Tuesday, May 07, 2013

Remembering uncle Sah

In the beginning

My uncle was different from the others although I was never able to put my finger on it exactly. Sure, he was smarter than most and in some ways he didn't look like everyone else I suppose. Now his eyes, the way he looked at you, as though he knew something you didn't. It was a little spooky at times, but I knew my uncle liked me a lot.

Memories however grow dim, especially after some 7 million years. My uncle's full name is Sahelanthropus (sa-ha-lan-throw-pus) Tchadensis (cha-den-sis), but I've always called him Sah. Scientists, at least for the present, believe he's the best candidate for our last common ancestor with the chimpanzee.

Sah lived in Chad, Africa. Seven million years ago, give or take, was when we diverged from the chimp. We went our separate ways. This is difficult for a lot of humans to accept, how we're all related to Uncle Sah that is.

The big family

“Family is everything,” many of us like to glibly proclaim but it seems more like lip service than anything else, at least a lot of the time. We know now that all life shares a common ancestor, where our DNA ultimately came from. Our family literally includes the humpback whale, the bald eagle and the fruit fly. It's loud, boisterous, sometime bizarre and certainly diverse. Yes, family is everything.

The Human Genome Project was completed in 2003. We identified the approximately 20,000-25,000 genes in human DNA, the instruction manual for making a human. We also determined the sequence of the 3 billion chemical base pairs that make up human DNA. We have enough data now to study and analyze for the next 100 years. DNA in living cells, to the best of our knowledge, is universal and combined with the theory of evolution is a model of how life is, came to be and its origins.

Knowing what we know

Geneticists speak about “pseudo genes,” genes that once functioned in our ancestors but are no longer functioning. But of course, we haven't always been human. It appears in fact that we have not evolved that much because our evolution has been more about loss of gene function.

This is where environment has a great deal to do with who we are today. A million years ago one of our ancestors “discovered” fire and some 10,000 years ago began the Neolithic Age and the development of agriculture. Diets changed, food was cooked, cooperation and communication on a large scale became necessary and we consumed more starches.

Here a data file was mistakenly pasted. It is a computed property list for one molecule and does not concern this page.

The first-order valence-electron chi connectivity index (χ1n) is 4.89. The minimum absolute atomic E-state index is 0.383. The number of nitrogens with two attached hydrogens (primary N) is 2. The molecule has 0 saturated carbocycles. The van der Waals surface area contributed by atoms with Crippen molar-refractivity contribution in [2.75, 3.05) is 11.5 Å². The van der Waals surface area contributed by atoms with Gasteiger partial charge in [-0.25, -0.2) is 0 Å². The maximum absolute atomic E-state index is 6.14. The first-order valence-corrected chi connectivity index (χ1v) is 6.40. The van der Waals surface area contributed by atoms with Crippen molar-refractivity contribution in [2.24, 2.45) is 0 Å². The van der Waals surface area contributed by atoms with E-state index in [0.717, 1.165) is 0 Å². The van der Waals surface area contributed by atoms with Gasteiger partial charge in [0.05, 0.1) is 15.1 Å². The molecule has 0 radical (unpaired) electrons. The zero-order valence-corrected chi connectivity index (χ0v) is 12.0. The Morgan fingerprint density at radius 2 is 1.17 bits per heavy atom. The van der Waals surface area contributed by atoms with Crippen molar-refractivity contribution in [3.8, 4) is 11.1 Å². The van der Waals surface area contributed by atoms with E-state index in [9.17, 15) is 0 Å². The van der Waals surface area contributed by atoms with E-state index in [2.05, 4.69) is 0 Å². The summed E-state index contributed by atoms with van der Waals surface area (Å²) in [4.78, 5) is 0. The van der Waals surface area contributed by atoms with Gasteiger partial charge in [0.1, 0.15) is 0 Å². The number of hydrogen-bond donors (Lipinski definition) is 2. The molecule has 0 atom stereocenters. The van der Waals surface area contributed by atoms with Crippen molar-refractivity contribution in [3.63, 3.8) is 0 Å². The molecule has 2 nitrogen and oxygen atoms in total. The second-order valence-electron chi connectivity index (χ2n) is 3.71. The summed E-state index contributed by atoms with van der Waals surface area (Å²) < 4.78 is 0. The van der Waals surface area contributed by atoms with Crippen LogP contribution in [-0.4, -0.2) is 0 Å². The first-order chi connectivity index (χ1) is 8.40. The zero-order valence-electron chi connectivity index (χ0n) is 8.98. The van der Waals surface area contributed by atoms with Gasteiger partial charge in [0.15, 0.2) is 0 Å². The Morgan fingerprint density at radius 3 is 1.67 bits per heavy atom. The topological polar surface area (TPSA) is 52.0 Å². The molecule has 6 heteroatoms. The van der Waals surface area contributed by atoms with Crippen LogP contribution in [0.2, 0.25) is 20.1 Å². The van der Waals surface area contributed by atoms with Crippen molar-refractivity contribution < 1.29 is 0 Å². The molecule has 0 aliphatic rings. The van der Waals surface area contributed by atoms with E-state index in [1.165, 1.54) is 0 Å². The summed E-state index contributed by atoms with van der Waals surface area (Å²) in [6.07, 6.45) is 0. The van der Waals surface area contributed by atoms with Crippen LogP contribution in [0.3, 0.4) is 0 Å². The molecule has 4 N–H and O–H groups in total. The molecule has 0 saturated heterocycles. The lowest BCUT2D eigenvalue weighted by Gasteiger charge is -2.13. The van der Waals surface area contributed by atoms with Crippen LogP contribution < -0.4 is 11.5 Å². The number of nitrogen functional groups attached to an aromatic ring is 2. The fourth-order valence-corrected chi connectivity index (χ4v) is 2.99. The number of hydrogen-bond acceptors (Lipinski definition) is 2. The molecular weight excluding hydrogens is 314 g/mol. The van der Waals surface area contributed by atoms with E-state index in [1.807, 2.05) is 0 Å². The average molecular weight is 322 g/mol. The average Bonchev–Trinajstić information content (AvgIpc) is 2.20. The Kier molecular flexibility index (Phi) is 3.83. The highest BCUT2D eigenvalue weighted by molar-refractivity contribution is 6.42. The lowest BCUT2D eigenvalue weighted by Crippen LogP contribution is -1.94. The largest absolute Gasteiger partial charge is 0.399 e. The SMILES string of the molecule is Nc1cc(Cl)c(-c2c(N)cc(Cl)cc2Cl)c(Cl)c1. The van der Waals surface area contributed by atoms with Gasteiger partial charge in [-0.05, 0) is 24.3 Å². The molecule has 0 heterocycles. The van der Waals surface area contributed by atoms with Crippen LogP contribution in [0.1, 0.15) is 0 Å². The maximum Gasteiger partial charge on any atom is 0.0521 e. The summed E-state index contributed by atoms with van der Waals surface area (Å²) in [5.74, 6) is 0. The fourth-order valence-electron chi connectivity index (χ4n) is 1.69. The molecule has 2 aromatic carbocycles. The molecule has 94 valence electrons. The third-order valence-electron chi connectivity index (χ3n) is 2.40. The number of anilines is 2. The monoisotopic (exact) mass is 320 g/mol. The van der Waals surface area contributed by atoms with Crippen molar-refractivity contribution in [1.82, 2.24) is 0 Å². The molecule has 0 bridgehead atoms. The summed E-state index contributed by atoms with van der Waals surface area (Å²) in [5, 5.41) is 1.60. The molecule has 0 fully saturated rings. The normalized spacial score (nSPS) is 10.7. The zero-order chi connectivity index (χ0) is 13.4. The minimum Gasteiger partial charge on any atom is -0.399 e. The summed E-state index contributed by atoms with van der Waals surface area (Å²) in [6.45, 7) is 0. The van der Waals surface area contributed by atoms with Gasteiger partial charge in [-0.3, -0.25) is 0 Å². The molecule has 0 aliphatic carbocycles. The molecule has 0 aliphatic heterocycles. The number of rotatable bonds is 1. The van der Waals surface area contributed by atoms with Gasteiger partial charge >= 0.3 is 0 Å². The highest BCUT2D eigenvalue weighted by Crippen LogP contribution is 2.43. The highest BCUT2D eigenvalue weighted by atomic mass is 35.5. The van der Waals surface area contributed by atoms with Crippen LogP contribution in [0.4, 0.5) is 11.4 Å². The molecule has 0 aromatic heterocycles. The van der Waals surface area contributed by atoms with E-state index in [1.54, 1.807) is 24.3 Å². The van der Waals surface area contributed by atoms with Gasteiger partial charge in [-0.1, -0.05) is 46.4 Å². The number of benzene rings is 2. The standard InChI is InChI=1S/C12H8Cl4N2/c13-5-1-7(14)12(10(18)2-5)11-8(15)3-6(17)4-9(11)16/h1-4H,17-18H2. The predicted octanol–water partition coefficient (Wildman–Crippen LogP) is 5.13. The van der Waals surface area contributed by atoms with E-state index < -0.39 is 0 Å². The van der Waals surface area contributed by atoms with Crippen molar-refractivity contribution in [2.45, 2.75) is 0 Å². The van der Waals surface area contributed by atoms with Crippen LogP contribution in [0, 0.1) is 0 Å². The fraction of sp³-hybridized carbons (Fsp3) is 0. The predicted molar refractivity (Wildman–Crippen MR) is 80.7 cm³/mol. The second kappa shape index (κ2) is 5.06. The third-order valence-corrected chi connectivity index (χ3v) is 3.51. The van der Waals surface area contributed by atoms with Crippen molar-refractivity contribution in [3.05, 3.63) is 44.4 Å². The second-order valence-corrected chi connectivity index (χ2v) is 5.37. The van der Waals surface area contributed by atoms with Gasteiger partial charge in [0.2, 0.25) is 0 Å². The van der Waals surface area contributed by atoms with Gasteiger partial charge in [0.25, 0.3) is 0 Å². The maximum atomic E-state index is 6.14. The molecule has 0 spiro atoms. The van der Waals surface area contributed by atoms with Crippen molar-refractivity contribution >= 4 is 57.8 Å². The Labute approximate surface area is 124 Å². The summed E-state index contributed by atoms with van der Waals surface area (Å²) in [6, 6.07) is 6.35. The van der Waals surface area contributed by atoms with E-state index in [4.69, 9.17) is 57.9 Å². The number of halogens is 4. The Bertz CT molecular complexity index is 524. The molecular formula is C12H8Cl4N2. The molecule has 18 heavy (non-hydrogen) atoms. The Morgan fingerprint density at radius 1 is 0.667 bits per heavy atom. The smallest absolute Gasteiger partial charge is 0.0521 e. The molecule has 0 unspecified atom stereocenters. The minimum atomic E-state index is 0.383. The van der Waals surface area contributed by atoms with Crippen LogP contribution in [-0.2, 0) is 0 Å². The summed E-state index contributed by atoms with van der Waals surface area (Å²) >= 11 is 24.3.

Over a relatively long period of time we found we no longer needed such strong jaw muscles, which required a bony head that limited brain development. Our heads gradually became round, which helped increase brain size.

Both chimps and humans have the amylase gene for digesting starch but chimpanzees have two of these genes and humans have six. As farming culture developed this particular gene became more important. Interestingly, human populations that do not farm, such as the Australian aborigines, have fewer amylase genes.

Some 75 percent of our identified disease causing genes, such as Huntington, Parkinson and some types of cancers have been identified in fruit flies. As well, what is called the pax6 gene regulates eye development in flies, mice and ourselves. The fruit fly has turned out to be extremely important in analyzing certain conditions found in humans. Fruit flies respond like humans to alcohol consumption, from hyperactivity to passing out. They're used in studying insomnia and severe aggression, and altered serotonin levels in flies have resulted in a male-male sexual orientation in the mutants.

The Neanderthal, who died out some 25,000 years ago, is probably the last divergent branch of our evolutionary tree. Approximately 2.5 percent of our DNA outside of Africa comes from the Neanderthal. We likely met up somewhere in the Middle East for a brief encounter.

The FOXP2 gene, which is called the language gene, is identical in both humans and Neanderthal. It appears however that certain genes in cognitive development are different between humans and Neanderthal, possibly because Neanderthals and humans had to solve different types of problems, like anticipating prey for example or simply “life styles.”

The short and long of it

All life on this planet is intimately related. It goes way beyond “loving thy neighbor.” The “them” is us. Homo sapians, collectively, are not an especially lovable species and one could argue that the planet would be better served if we simply went away.

On the other hand, an evolutionary breakthrough could occur, a gene switched on or off and our behavior changed or modified. The extraordinary achievement of mapping the human genome (as well as other species) has the potential for amazing possibilities, both good … and bad. A good first step is understanding how large our real family is and our responsibility in protecting it. That may be the best hope for our survival.

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